Furthermore, there were major problems with the country of the Soviet Union itself. Even after becoming Russia, it was probably not much different, but reading this book reveals how terrible the lack of flexibility was in the Soviet era. Perelman was influenced in various ways by state decisions, such as his participation in the mathematics Olympics being jeopardized because he was a “Jewish” or almost not being able to enter graduate school. It is unclear how Perelman himself perceived these situations, as interviews with him were not possible, but in any case, those around him had to reach out and help him overcome obstacles each time. The Leningrad mathematics community and Academy members fought together to get Perelman into graduate school, which shows just how outstanding his talent was.

The process of talented young people going out into the wide world, while being tossed around by the country called the Soviet Union, the background of the times, and the luck of the people they meet, is depicted carefully.

### Proof of the “Poincaré Conjecture” and Subsequent Isolation

Perelman, with the cooperation of various people, left the Soviet Union and went on to soar as a mathematician in the world.

Perelman first gained attention in America. He easily proved the extremely difficult problem “Soul conjecture” that American mathematicians had been working on for 20 years, and his name resounded throughout the world. However, Perelman eventually left America. Although he received invitations from universities all over the world, he declined them all and decided to return to the Soviet Union. Perelman, who had difficulty communicating with others, may not have been able to adapt to the atmosphere of a foreign country, even in the unique community of mathematicians.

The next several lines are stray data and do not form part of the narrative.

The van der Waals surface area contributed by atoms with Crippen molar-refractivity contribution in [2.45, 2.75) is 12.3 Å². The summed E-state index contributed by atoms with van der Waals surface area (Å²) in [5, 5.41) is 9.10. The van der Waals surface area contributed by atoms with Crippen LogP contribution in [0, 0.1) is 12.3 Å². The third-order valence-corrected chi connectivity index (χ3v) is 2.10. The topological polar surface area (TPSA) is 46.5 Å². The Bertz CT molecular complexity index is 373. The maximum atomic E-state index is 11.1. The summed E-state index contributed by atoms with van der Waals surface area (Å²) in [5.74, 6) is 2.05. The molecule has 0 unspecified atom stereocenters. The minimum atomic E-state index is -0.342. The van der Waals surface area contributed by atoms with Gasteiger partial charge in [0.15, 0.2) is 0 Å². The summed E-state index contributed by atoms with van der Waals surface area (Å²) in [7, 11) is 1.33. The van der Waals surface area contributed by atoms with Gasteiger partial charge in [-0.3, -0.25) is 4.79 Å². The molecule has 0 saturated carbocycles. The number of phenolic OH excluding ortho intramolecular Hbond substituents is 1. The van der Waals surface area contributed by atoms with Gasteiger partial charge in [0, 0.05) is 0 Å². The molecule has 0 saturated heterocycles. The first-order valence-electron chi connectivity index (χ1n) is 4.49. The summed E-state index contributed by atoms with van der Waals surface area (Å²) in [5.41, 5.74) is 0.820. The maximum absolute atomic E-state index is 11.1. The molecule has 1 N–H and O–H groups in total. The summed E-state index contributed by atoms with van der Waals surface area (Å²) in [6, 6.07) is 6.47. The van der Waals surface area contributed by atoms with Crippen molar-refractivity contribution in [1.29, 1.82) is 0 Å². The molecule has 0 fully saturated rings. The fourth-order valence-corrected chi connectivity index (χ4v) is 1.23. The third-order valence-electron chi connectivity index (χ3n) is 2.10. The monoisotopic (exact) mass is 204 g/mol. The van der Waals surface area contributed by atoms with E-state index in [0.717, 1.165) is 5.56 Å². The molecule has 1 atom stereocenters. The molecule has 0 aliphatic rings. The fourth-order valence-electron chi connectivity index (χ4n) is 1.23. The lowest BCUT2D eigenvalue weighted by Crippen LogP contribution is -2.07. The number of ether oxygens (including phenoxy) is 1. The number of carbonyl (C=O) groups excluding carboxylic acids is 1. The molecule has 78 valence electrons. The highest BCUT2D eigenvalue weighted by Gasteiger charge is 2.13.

Afterwards, Perelman’s whereabouts became completely unknown. However, one day, he posted a paper on the internet and even sent an email to some mathematicians asking them to read it. At that time, the mathematicians had a hunch that something big was happening, because Perelman was not the type of person to produce incomplete results. He was known for being an extreme perfectionist, so many mathematicians thought that if Perelman published a paper, it could not be wrong.

The paper that Perelman published was not about the “Poincaré conjecture” itself. However, this paper, which was posted on the internet, would eventually lead to the solution of the “Poincaré conjecture”. This is because the paper was an innovative one about a method called “Ricci flow” developed by a mathematician named Hamilton to solve the “Poincaré conjecture.”

The “Poincaré conjecture” had reached a state where many mathematicians had brought various ideas and had made considerable progress towards proving it, but had hit a snag at the very end. As for mathematical proofs, there is a rule that “the person who fills in the final piece of the puzzle is considered the one who proved it, regardless of how much contribution other mathematicians made before.” Although the problem of the “Poincaré conjecture” was organized by the “geometrization conjecture” proposed by Thurston, and previous contributions were significant, such as the powerful weapon “Ricci flow” developed by Hamilton, Perelman was the one who solved the final problem. It took two years to check the proof, but in the end, it was recognized that “Perelman filled in the final piece of the ‘Poincaré conjecture'”.

Naturally, Perelman’s fame skyrocketed. As mentioned earlier, of the seven “the Millennium Prize Problems”, only the “Poincaré conjecture” had been solved. And he was the person who overcame the biggest and last obstacle. There was no way he would not be evaluated. However, as his fame grew, Perelman became increasingly isolated from society. As previously mentioned, Perelman’s difficult personality was also a factor, but there was also an aspect of him having had enough of the “frenzy” of the mathematical world.